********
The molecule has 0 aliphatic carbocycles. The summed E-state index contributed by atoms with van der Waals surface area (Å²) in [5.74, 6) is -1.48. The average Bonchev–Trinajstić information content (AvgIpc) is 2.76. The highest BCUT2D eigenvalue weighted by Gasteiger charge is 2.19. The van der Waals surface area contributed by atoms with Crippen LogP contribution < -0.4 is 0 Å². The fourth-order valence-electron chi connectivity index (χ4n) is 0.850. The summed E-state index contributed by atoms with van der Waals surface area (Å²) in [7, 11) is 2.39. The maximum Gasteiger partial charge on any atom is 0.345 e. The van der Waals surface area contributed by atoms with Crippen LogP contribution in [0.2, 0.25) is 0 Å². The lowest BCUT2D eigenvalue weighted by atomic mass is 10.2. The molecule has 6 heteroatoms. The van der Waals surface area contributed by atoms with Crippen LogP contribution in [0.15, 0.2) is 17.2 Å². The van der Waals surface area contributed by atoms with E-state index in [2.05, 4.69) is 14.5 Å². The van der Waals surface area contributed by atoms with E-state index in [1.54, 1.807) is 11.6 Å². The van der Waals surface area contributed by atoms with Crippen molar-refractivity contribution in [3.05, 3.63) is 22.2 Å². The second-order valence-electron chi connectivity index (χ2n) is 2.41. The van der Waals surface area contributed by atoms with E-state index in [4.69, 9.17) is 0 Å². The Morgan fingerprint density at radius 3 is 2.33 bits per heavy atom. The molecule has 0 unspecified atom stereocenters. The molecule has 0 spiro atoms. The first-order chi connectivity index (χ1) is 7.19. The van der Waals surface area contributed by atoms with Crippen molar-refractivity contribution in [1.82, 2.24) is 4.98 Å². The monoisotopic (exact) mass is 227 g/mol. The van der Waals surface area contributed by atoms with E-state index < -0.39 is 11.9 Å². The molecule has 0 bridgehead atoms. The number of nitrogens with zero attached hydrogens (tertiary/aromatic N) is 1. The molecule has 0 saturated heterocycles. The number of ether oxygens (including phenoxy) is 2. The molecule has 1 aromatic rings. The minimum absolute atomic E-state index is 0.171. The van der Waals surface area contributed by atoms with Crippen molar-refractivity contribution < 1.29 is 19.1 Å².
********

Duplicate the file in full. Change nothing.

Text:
The molecule has 0 aliphatic carbocycles. The summed E-state index contributed by atoms with van der Waals surface area (Å²) in [5.74, 6) is -1.48. The average Bonchev–Trinajstić information content (AvgIpc) is 2.76. The highest BCUT2D eigenvalue weighted by Gasteiger charge is 2.19. The van der Waals surface area contributed by atoms with Crippen LogP contribution < -0.4 is 0 Å². The fourth-order valence-electron chi connectivity index (χ4n) is 0.850. The summed E-state index contributed by atoms with van der Waals surface area (Å²) in [7, 11) is 2.39. The maximum Gasteiger partial charge on any atom is 0.345 e. The van der Waals surface area contributed by atoms with Crippen LogP contribution in [0.2, 0.25) is 0 Å². The lowest BCUT2D eigenvalue weighted by atomic mass is 10.2. The molecule has 6 heteroatoms. The van der Waals surface area contributed by atoms with Crippen LogP contribution in [0.15, 0.2) is 17.2 Å². The van der Waals surface area contributed by atoms with E-state index in [2.05, 4.69) is 14.5 Å². The van der Waals surface area contributed by atoms with E-state index in [1.54, 1.807) is 11.6 Å². The van der Waals surface area contributed by atoms with Crippen molar-refractivity contribution in [3.05, 3.63) is 22.2 Å². The second-order valence-electron chi connectivity index (χ2n) is 2.41. The van der Waals surface area contributed by atoms with E-state index in [4.69, 9.17) is 0 Å². The Morgan fingerprint density at radius 3 is 2.33 bits per heavy atom. The molecule has 0 unspecified atom stereocenters. The molecule has 0 spiro atoms. The first-order chi connectivity index (χ1) is 7.19. The van der Waals surface area contributed by atoms with Crippen molar-refractivity contribution in [1.82, 2.24) is 4.98 Å². The monoisotopic (exact) mass is 227 g/mol. The van der Waals surface area contributed by atoms with E-state index < -0.39 is 11.9 Å². The molecule has 0 bridgehead atoms. The number of nitrogens with zero attached hydrogens (tertiary/aromatic N) is 1. The molecule has 0 saturated heterocycles. The number of ether oxygens (including phenoxy) is 2. The molecule has 1 aromatic rings. The minimum absolute atomic E-state index is 0.171. The van der Waals surface area contributed by atoms with Crippen molar-refractivity contribution < 1.29 is 19.1 Å².